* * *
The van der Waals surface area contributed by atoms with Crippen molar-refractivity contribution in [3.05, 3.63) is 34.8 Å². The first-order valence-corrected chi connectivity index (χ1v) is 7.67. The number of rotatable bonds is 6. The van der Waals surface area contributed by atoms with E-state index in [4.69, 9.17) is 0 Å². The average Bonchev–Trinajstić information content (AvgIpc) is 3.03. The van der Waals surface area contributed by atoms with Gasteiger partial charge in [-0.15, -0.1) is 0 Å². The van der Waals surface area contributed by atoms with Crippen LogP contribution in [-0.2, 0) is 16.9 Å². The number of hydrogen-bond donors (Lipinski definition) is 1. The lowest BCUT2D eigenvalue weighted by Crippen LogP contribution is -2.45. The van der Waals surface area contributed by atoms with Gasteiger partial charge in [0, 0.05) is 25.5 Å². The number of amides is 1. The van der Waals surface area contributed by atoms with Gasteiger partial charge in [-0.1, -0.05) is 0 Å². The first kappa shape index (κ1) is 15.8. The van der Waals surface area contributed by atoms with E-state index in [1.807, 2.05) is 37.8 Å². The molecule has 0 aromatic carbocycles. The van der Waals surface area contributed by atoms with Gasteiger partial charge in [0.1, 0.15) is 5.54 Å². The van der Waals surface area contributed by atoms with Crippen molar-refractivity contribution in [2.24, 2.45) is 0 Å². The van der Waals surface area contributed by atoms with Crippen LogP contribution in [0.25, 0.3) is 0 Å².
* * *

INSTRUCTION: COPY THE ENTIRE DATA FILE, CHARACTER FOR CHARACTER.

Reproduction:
The van der Waals surface area contributed by atoms with Crippen molar-refractivity contribution in [3.05, 3.63) is 34.8 Å². The first-order valence-corrected chi connectivity index (χ1v) is 7.67. The number of rotatable bonds is 6. The van der Waals surface area contributed by atoms with E-state index in [4.69, 9.17) is 0 Å². The average Bonchev–Trinajstić information content (AvgIpc) is 3.03. The van der Waals surface area contributed by atoms with Gasteiger partial charge in [-0.15, -0.1) is 0 Å². The van der Waals surface area contributed by atoms with Crippen LogP contribution in [-0.2, 0) is 16.9 Å². The number of hydrogen-bond donors (Lipinski definition) is 1. The lowest BCUT2D eigenvalue weighted by Crippen LogP contribution is -2.45. The van der Waals surface area contributed by atoms with Gasteiger partial charge in [0, 0.05) is 25.5 Å². The number of amides is 1. The van der Waals surface area contributed by atoms with Gasteiger partial charge in [-0.1, -0.05) is 0 Å². The first kappa shape index (κ1) is 15.8. The van der Waals surface area contributed by atoms with E-state index in [1.807, 2.05) is 37.8 Å². The molecule has 0 aromatic carbocycles. The van der Waals surface area contributed by atoms with Gasteiger partial charge in [0.1, 0.15) is 5.54 Å². The van der Waals surface area contributed by atoms with Crippen molar-refractivity contribution in [2.24, 2.45) is 0 Å². The van der Waals surface area contributed by atoms with Crippen LogP contribution in [0.25, 0.3) is 0 Å².